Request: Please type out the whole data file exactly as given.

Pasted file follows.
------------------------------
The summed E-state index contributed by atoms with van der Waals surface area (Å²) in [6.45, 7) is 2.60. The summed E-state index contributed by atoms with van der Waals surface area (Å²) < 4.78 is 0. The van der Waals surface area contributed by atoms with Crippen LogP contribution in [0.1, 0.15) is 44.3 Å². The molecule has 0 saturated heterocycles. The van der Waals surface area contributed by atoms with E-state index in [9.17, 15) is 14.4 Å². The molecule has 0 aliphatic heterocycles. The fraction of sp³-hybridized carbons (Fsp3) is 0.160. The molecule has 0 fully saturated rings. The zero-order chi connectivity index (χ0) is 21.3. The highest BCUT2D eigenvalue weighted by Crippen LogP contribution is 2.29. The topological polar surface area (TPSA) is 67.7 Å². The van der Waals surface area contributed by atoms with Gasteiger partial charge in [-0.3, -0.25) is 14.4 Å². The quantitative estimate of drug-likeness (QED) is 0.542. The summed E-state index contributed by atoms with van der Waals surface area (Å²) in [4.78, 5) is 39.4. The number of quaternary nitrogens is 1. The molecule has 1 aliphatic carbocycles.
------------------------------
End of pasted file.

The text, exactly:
The summed E-state index contributed by atoms with van der Waals surface area (Å²) in [6.45, 7) is 2.60. The summed E-state index contributed by atoms with van der Waals surface area (Å²) < 4.78 is 0. The van der Waals surface area contributed by atoms with Crippen LogP contribution in [0.1, 0.15) is 44.3 Å². The molecule has 0 saturated heterocycles. The van der Waals surface area contributed by atoms with E-state index in [9.17, 15) is 14.4 Å². The molecule has 0 aliphatic heterocycles. The fraction of sp³-hybridized carbons (Fsp3) is 0.160. The molecule has 0 fully saturated rings. The zero-order chi connectivity index (χ0) is 21.3. The highest BCUT2D eigenvalue weighted by Crippen LogP contribution is 2.29. The topological polar surface area (TPSA) is 67.7 Å². The van der Waals surface area contributed by atoms with Gasteiger partial charge in [-0.3, -0.25) is 14.4 Å². The quantitative estimate of drug-likeness (QED) is 0.542. The summed E-state index contributed by atoms with van der Waals surface area (Å²) in [4.78, 5) is 39.4. The number of quaternary nitrogens is 1. The molecule has 1 aliphatic carbocycles.